*Please call ahead to check if your intended location is up and running again.
Dissonance – Art│Craft│Design│Performance│New Media
This exhibition is currently available through a virtual catalog, however you will be able to experience it in person when the Museum reopens.
The term dissonance describes the tension that arises from the arrangement of discordant elements, which can enrich our appreciation of harmony through added color and complexity. While dissonance is most fundamentally understood as a musical quality, the tension and restlessness it implies can be expressed visually, verbally, or performatively. Parallels to musical dissonance in other creative practices may be seen in the treatment of color, the choice of materials, the construction of texture, the juxtaposition of words, the choreography of movement, or the topic of reference.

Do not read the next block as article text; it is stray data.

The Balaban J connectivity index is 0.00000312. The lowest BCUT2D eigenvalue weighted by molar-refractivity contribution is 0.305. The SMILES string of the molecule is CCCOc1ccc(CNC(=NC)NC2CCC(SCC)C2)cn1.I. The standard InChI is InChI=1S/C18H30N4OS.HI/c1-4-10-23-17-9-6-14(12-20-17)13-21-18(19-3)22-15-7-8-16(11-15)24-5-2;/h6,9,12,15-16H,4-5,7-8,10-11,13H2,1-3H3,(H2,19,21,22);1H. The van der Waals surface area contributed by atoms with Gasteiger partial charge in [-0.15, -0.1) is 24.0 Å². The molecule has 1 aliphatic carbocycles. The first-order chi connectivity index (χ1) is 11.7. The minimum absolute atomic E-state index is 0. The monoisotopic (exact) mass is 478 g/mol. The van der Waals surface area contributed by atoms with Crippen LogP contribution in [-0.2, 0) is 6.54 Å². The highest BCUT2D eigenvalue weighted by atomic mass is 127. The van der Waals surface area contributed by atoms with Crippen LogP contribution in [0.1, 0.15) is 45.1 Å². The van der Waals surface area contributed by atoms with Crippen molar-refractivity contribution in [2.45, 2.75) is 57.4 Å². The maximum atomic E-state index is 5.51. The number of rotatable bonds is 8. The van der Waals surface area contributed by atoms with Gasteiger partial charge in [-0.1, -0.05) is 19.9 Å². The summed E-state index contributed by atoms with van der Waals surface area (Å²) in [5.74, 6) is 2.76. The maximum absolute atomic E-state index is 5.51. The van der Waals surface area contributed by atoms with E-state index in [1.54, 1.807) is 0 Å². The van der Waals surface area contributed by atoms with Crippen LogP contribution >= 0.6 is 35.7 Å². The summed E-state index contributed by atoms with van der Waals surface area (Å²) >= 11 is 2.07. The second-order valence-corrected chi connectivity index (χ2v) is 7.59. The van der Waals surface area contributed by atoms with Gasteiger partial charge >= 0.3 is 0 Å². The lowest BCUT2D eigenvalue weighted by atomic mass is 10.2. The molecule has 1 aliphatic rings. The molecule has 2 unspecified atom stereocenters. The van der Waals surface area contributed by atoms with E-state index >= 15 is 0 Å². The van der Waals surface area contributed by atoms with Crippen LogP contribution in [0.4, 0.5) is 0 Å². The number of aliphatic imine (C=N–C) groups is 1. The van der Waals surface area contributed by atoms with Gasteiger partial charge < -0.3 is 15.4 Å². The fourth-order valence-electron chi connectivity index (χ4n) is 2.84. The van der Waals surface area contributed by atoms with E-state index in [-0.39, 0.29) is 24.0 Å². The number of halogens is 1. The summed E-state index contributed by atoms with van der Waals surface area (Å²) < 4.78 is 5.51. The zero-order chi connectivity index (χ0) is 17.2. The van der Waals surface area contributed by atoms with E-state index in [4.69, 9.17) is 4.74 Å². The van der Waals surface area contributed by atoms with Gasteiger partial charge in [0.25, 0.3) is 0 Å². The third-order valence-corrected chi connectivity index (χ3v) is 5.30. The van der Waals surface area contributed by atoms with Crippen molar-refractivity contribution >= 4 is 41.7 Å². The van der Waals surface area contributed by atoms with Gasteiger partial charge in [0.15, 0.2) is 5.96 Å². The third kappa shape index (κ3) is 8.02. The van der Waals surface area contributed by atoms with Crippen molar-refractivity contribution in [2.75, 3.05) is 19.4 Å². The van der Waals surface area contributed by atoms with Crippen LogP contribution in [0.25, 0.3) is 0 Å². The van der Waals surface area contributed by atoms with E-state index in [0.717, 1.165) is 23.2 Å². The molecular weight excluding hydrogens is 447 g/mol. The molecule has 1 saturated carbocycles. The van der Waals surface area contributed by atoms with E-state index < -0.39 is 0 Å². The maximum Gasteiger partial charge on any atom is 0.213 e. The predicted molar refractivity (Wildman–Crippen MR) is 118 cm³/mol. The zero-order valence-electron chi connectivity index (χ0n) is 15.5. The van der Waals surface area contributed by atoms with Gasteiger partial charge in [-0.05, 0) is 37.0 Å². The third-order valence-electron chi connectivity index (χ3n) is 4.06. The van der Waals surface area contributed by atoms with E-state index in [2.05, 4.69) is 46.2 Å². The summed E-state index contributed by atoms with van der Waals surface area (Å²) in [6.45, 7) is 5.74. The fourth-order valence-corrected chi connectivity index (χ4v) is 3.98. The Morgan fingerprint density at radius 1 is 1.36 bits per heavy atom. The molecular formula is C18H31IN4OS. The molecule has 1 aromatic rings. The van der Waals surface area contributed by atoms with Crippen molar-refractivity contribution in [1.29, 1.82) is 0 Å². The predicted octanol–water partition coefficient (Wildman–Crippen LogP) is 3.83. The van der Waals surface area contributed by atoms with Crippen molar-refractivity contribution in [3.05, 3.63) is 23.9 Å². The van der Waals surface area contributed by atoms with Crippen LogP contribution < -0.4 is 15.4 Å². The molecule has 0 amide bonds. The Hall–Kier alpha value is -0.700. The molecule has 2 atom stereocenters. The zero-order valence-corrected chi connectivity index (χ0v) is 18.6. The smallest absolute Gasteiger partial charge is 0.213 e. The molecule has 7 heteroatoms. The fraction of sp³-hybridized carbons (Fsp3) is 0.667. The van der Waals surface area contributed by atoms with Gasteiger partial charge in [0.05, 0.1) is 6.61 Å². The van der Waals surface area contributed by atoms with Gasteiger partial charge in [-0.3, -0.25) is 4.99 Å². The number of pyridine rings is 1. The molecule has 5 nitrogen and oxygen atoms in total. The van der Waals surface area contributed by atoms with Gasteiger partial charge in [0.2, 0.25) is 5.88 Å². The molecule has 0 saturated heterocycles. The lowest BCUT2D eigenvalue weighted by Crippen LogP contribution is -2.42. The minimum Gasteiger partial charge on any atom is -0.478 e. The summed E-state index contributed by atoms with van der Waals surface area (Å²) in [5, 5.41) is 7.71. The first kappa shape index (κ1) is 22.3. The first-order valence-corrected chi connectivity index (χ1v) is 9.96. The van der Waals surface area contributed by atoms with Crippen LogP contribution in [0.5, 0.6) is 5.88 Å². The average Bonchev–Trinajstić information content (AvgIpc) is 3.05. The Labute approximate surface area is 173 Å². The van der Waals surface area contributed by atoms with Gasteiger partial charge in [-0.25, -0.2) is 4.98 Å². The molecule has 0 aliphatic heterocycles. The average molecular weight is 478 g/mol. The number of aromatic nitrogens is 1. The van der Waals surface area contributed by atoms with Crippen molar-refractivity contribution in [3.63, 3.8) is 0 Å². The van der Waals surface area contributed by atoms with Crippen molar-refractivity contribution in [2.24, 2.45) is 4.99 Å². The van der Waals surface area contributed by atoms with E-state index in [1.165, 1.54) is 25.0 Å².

Inspired by this concept, the exhibition Dissonance—Art | Craft | Design | Performance | New Media: The 2020 New Jersey Arts Annual features 59 works by 35 artists that encompass qualities of “discord, tension, instability, and conflict,” thought to “aptly fit the moment in which we find ourselves (during the COVID-19 crisis), as individuals, as institutions, as a nation, as a culture.” The tensions of diversity, geography, and history indicate that our collective future—of our world, our nation, our state and its citizens—remain tantalizingly malleable. The work chosen for this exhibition demonstrate how creative thinking grows from uncertainty, challenges the status quo, and aspires toward artistic revelation.